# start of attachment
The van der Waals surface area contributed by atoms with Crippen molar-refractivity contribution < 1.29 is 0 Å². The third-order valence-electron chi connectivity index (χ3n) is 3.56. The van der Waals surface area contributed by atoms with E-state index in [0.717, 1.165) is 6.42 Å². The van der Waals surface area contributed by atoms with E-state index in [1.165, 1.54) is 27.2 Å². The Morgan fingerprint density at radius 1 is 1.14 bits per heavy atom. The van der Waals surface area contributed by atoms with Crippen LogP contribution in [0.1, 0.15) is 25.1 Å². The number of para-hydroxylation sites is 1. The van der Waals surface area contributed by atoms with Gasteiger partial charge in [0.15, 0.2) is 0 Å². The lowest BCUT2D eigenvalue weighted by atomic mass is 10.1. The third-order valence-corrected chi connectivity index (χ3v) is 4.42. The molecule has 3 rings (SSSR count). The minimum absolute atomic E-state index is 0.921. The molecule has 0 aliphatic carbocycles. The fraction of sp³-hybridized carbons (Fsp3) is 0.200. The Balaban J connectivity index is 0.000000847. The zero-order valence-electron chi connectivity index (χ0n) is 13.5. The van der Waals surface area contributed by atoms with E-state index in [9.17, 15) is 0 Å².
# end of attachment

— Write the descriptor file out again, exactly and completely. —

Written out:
The van der Waals surface area contributed by atoms with Crippen molar-refractivity contribution < 1.29 is 0 Å². The third-order valence-electron chi connectivity index (χ3n) is 3.56. The van der Waals surface area contributed by atoms with E-state index in [0.717, 1.165) is 6.42 Å². The van der Waals surface area contributed by atoms with E-state index in [1.165, 1.54) is 27.2 Å². The Morgan fingerprint density at radius 1 is 1.14 bits per heavy atom. The van der Waals surface area contributed by atoms with Crippen LogP contribution in [0.1, 0.15) is 25.1 Å². The number of para-hydroxylation sites is 1. The van der Waals surface area contributed by atoms with Gasteiger partial charge in [0.15, 0.2) is 0 Å². The lowest BCUT2D eigenvalue weighted by atomic mass is 10.1. The third-order valence-corrected chi connectivity index (χ3v) is 4.42. The molecule has 3 rings (SSSR count). The minimum absolute atomic E-state index is 0.921. The molecule has 0 aliphatic carbocycles. The fraction of sp³-hybridized carbons (Fsp3) is 0.200. The Balaban J connectivity index is 0.000000847. The zero-order valence-electron chi connectivity index (χ0n) is 13.5. The van der Waals surface area contributed by atoms with E-state index in [9.17, 15) is 0 Å².